Posted Saturday, August 01, 2009 | Review Permalink
3 stars This experimental metal act from Hungary attracts my attention although I'm usually not into this genre. Interesting concept of strange radio transmission and reserved using of metal sounds make this album more accessible to classic prog fans. Notable is also the using of electronics and classical instruments which make this work versatile. Really interesting melodic passages as well as calming female voice create unique, east-european character of this album.

Still most interesting parts of "Róka Hasa Rádió" are the post metal passages present on every track, outstanding on first two extended songs. After mediocre Köd Utánam the rest of album is more mellow and instrumental. I really enjoy the Hungarian vocals which make this work really magnificent.

The album is a good position for beginners with east European progressive metal. Favorable direction of prog metal development and really enjoyable work, 3 stars.

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Send comments to ChrisDawid (BETA) | Report this review (#248366)
Posted Friday, November 06, 2009 | Review Permalink
EatThatPhonebook
PROG REVIEWER
4 stars 8/10

"Roka Hasa Radio" is unexpectedly one of the very best Avant-Garde Metal albums of the last few years.

Hungary is one of the most unexpected countries to have a good metal band. We know that in Ukraine there's the black metal band Drudkh and Nokturnal Mortum, but nobody I can think of comes from Hungary. Except for Thy Catafalque, which with "Roka Hasa Radio", have completely blown me away, like I never thought they would. This is the band's fifth studio album, surprisingly, meaning that they've been around for a while, without receiving the attention they fully deserved. But now in 2009 with this new album it seems like the band got a little less unknown by the public. And thank god.

What hit me the first time I heard this album was the huge amount of experimentation, keyboards and synthesizers used, that are accompanied in second hand with the incredibly dark sounding guitars, distorted or not. Thy Catafalque's style can't really be labeled as simple Avant-Garde Metal: there is a lot of Industrial Metal (combined with Black Metal), Electronic, Ambient, and maybe some Folk elements as well. All the songs have amazing arrangements, even though with a kind of harsh production. The thing that I found most interesting about these nine songs is that all of them, melodically, have a pretty noticeable Eastern Europe feel, even when the music is at it's loudest. This shows how the country of a band can influence them. Of course, all the songs are sung in Hungarian, so I don't see why I should even try to understand them, even if I do translate them.

Highlights are most definitely the first two tracks: "Szervetlen" , an eleven minute epic, probably the heaviest song off the album. After te dark Ambient intro, we hear amazing Industrial metal guitars and rhythmic section, with Black Metal growls to go with that. Of course there are tons of variations during the whole song, which is another reason to love it. But the second track, "Molekularis Gepezetek", more than nineteen minutes long, is even moe complete and epic sounding, even though not as heavy, and much more open to experimentation. We hear, during the middle of the song, a great, techno Jazz like section, followed by a beautifully female singed part, that moves me every time I listen to it. Most definitely the strongest highlight of the album. Then they're the rest of the album, none of them as long as these two tracks, but still very much worth the listen. But it's obvious that after those two songs all the other even songs are much more experimental and Avant- Garde, with only a few harsh parts here and there. But the main instrument here are definitely the keys and synths, that really give a unique atmosphere to the music. Keep also in mind that nearly every time there is some great, great melodies, which are as always inspired by Eastern folk music.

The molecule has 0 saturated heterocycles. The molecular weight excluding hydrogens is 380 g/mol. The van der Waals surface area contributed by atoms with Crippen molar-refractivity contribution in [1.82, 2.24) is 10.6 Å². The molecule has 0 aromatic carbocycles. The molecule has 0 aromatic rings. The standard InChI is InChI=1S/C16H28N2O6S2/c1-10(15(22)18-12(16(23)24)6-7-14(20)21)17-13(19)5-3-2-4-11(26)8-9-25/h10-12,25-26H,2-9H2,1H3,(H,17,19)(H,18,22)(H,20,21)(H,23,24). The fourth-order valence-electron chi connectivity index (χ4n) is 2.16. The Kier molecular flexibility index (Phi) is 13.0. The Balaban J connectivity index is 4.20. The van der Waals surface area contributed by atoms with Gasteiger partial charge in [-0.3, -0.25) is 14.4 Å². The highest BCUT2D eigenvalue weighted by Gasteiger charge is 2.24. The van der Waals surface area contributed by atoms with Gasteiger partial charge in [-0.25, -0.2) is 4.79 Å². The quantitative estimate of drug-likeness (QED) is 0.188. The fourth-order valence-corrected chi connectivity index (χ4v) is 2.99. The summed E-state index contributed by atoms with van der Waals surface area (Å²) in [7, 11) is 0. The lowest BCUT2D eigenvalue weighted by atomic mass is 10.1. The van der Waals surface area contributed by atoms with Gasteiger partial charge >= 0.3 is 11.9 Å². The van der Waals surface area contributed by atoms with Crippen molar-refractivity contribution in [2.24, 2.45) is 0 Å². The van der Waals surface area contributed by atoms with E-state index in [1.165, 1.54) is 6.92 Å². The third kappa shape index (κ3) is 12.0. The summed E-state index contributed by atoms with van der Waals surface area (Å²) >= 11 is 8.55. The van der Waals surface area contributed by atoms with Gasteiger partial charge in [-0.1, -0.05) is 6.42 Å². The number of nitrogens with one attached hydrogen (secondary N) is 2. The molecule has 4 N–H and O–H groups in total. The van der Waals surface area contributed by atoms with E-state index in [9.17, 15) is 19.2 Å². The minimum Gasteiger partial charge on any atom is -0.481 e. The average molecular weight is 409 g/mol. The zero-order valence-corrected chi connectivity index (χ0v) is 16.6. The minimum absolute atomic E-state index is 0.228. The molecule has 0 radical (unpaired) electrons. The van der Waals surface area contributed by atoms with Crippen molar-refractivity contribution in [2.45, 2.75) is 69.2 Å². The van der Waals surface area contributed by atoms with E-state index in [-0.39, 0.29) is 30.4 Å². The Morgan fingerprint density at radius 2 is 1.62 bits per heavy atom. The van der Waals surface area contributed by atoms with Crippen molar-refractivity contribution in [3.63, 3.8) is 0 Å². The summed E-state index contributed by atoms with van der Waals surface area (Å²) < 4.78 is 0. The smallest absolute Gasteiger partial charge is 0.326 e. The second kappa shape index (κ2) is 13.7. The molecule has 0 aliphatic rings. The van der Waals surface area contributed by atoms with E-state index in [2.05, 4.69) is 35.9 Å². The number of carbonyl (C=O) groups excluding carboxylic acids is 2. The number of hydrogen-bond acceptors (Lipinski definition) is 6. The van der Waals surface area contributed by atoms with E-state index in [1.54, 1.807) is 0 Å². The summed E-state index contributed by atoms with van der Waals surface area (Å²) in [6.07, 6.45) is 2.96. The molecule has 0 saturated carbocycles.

An album that completely blew me away, even though I discovered it two years after it's original release. I have only a few complaints about it (the last two songs could have been improved from many points of view), but it still remains one of my favorite metal albums of 2009.

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Send comments to EatThatPhonebook (BETA) | Report this review (#446287)
Posted Thursday, May 12, 2011 | Review Permalink
Warthur
PROG REVIEWER
4 stars Thy Catafalque's fourth album is a bizarre black metal mutant which constantly surprises the listener with the range of genres the band manage to cram into it - there's folk, space rock, ambient moments and more as well as some vicious metal outbursts to be enjoyed here. I'm particularly impressed with the way the band are able to explore all these different styles without the album becoming unfocused, and also the way the album is constantly in transition; just when you think you've got a handle on what they're doing at any particular point, the compositions start incorporating little twists that build up to move the soundscape in an entirely different direction. I'll have to listen to more of these guys.

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Send comments to Warthur (BETA) | Report this review (#733527)
Posted Friday, April 20, 2012 | Review Permalink